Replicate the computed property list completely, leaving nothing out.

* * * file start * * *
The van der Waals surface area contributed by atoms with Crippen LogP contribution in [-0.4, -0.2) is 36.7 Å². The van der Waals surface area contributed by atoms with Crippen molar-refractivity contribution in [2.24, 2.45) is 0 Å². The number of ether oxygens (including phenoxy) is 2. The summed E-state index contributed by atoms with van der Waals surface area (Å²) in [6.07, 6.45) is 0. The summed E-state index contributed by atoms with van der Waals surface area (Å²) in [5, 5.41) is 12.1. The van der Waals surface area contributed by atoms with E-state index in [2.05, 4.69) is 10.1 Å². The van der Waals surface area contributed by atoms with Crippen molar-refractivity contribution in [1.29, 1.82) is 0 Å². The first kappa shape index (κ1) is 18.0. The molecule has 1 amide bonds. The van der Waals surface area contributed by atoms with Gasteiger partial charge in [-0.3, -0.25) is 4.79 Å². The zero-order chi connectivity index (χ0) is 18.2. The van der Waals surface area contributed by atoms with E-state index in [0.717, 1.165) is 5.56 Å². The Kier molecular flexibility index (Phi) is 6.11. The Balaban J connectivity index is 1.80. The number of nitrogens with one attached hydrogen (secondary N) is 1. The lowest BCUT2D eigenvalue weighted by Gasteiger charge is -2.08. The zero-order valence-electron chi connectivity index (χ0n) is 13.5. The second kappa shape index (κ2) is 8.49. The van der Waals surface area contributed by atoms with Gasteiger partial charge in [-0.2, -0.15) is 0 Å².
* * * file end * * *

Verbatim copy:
The van der Waals surface area contributed by atoms with Crippen LogP contribution in [-0.4, -0.2) is 36.7 Å². The van der Waals surface area contributed by atoms with Crippen molar-refractivity contribution in [2.24, 2.45) is 0 Å². The number of ether oxygens (including phenoxy) is 2. The summed E-state index contributed by atoms with van der Waals surface area (Å²) in [6.07, 6.45) is 0. The summed E-state index contributed by atoms with van der Waals surface area (Å²) in [5, 5.41) is 12.1. The van der Waals surface area contributed by atoms with E-state index in [2.05, 4.69) is 10.1 Å². The van der Waals surface area contributed by atoms with Crippen molar-refractivity contribution in [1.29, 1.82) is 0 Å². The first kappa shape index (κ1) is 18.0. The molecule has 1 amide bonds. The van der Waals surface area contributed by atoms with Gasteiger partial charge in [-0.3, -0.25) is 4.79 Å². The zero-order chi connectivity index (χ0) is 18.2. The van der Waals surface area contributed by atoms with E-state index in [0.717, 1.165) is 5.56 Å². The Kier molecular flexibility index (Phi) is 6.11. The Balaban J connectivity index is 1.80. The number of nitrogens with one attached hydrogen (secondary N) is 1. The lowest BCUT2D eigenvalue weighted by Gasteiger charge is -2.08. The zero-order valence-electron chi connectivity index (χ0n) is 13.5. The second kappa shape index (κ2) is 8.49. The van der Waals surface area contributed by atoms with Gasteiger partial charge in [-0.2, -0.15) is 0 Å².